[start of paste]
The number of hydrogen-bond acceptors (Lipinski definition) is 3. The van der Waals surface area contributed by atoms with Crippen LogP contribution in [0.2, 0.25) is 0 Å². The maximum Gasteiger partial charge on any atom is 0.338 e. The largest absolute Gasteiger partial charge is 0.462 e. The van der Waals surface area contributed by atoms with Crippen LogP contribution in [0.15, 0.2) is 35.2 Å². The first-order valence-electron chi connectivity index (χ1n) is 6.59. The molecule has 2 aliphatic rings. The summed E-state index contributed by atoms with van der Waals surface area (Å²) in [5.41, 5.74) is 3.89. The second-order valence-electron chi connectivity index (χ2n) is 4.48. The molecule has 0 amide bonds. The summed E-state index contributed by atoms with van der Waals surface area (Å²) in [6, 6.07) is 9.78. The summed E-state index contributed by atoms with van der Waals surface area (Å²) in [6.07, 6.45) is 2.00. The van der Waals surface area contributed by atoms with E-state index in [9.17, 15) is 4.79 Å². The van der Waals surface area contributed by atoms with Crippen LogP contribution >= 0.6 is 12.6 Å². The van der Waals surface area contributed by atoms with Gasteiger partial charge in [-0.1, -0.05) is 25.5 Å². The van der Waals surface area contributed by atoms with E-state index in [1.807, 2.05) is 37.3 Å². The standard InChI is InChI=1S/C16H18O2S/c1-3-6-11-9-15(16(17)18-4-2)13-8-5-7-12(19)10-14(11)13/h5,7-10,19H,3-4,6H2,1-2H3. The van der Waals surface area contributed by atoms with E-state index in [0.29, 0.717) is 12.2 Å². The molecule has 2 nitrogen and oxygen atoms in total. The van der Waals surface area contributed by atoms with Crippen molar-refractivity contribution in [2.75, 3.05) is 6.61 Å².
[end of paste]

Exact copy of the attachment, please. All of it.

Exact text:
The number of hydrogen-bond acceptors (Lipinski definition) is 3. The van der Waals surface area contributed by atoms with Crippen LogP contribution in [0.2, 0.25) is 0 Å². The maximum Gasteiger partial charge on any atom is 0.338 e. The largest absolute Gasteiger partial charge is 0.462 e. The van der Waals surface area contributed by atoms with Crippen LogP contribution in [0.15, 0.2) is 35.2 Å². The first-order valence-electron chi connectivity index (χ1n) is 6.59. The molecule has 2 aliphatic rings. The summed E-state index contributed by atoms with van der Waals surface area (Å²) in [5.41, 5.74) is 3.89. The second-order valence-electron chi connectivity index (χ2n) is 4.48. The molecule has 0 amide bonds. The summed E-state index contributed by atoms with van der Waals surface area (Å²) in [6, 6.07) is 9.78. The summed E-state index contributed by atoms with van der Waals surface area (Å²) in [6.07, 6.45) is 2.00. The van der Waals surface area contributed by atoms with E-state index in [9.17, 15) is 4.79 Å². The van der Waals surface area contributed by atoms with Crippen LogP contribution >= 0.6 is 12.6 Å². The van der Waals surface area contributed by atoms with Gasteiger partial charge in [-0.1, -0.05) is 25.5 Å². The van der Waals surface area contributed by atoms with E-state index in [1.807, 2.05) is 37.3 Å². The standard InChI is InChI=1S/C16H18O2S/c1-3-6-11-9-15(16(17)18-4-2)13-8-5-7-12(19)10-14(11)13/h5,7-10,19H,3-4,6H2,1-2H3. The van der Waals surface area contributed by atoms with E-state index in [0.29, 0.717) is 12.2 Å². The molecule has 2 nitrogen and oxygen atoms in total. The van der Waals surface area contributed by atoms with Crippen molar-refractivity contribution in [2.75, 3.05) is 6.61 Å².